Crime is as old as the time man has spent on this earth. To ensure orderliness, societies classified crimes according to their severity, with appropriate punishment attached to the various categories.
Crime grouping is significant, as it makes a huge difference in how criminal charges and trials are conducted.
In modern societies, the effect of heinous crimes has led many countries to prescribe capital punishment for crimes such as treason, espionage, attempted murder, murder, kidnapping, rape, robbery and terrorism.
The death penalty has been justified by many, while it has been criticised by others.
Should a teenager who, a few days after being released from a detention camp, tortured, sexually assaulted and beat a 21-year-old student to death without any provocation be allowed to live? The family of such a victim would, obviously, ask for the death penalty for the criminal.
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In fact, such expectation is in line with practices in ancient times when the common response to crime was revenge, whereby the victim or his family exacted what they felt to be an appropriate response to the crime committed against them.
This is so because despite the general commitment of the world’s religions to non-violence, the Old Testament of the Bible has the right expression “an eye for an eye”, although the New Testament exhorts humanity to “turn the other cheek”.
The Quran also emphasises both forgiveness and revenge, such as prescribing the death penalty.
The issue of whether the death penalty should be abolished or not has become a vexed one.
The Daily Graphic notes that criminal acts are an affront to society, but we also acknowledge that crimes result from both biological or internal and environmental or external factors.
Studies on crime have established that a great number of crimes are committed by under-educated, poor, younger males and that more crimes are committed in wealthier, more affluent geographical areas that are physically closest to poorer regions, an indication that there is a strong correlation between economic status, age, education and crime.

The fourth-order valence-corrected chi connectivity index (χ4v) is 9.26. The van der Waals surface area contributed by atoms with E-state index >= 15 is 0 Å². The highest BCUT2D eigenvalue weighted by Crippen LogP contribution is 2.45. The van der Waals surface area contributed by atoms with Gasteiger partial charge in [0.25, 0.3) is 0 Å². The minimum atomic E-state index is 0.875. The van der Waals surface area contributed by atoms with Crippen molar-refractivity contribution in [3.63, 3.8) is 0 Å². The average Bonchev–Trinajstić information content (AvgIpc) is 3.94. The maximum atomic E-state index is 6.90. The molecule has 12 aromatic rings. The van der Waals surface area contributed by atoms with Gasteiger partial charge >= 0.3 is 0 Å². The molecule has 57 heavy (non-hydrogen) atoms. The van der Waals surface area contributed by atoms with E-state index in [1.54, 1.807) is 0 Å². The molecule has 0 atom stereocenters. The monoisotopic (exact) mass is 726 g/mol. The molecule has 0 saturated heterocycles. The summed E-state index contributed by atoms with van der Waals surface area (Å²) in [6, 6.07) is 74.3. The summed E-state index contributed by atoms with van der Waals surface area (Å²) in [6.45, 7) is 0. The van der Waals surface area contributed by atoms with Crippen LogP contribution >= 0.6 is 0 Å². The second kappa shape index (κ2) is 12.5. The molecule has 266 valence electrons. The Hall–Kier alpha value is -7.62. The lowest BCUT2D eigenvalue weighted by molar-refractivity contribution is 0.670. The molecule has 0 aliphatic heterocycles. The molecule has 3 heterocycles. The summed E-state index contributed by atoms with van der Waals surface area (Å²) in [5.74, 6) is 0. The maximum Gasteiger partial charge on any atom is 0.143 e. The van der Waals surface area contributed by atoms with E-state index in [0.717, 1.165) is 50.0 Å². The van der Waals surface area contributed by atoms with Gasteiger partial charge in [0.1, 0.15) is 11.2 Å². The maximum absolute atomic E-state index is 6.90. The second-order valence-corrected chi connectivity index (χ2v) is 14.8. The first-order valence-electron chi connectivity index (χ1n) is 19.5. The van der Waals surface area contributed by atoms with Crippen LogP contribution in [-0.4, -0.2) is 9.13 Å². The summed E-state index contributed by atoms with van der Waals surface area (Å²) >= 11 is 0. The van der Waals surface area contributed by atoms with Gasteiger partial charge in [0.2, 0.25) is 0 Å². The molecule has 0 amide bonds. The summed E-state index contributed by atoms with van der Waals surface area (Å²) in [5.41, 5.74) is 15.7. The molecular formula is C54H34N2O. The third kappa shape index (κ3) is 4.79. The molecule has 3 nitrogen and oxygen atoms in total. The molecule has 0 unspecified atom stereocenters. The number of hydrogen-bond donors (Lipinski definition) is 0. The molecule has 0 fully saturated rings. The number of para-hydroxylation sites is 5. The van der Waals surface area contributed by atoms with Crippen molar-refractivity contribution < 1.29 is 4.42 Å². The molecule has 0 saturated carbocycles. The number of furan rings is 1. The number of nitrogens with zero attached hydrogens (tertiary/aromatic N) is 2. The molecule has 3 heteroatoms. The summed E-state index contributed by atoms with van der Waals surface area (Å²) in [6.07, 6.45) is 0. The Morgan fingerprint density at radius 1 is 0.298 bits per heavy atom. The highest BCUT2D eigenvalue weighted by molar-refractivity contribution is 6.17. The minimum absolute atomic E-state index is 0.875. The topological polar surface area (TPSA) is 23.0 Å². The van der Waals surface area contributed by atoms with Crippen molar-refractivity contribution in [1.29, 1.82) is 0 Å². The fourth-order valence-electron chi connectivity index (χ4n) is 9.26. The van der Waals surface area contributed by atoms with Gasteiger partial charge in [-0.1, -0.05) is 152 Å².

This is in addition to the fact that crime has a biological and heredity element that contributes to an individual’s potential to commit it.
We believe that it is in this scenario that the debate on the death penalty should be situated. We acknowledge the presentation of a petition against the death penalty by Amnesty International (AI) Ghana to Parliament yesterday.
Sometimes the question is asked why people who commit very serious crimes such as murder should be allowed to live among humans.
We know how discussions of the death penalty incite moral passion and controversy, but we think that the state can kill an innocent person mistakenly.
Interestingly, while some countries keep the death penalty in their statute books, some citizens of countries that abolished capital punishment for serious crimes favour its reintroduction.
Studies also suggest that there is no evidence of a reduction in serious crimes in societies where the death penalty is practised. So, as the debate on the abolition of the death penalty rages on, the Daily Graphic urges society to rather put in measures that will prevent crime.
After all, punishment is not only for retribution and deterrent purposes but also for reformation to communicate to criminals issues about their wrongdoing and give them the opportunity to apologise and reform.
We back the AI move and entreat the public, through the people’s representatives, to give a thought to the petition.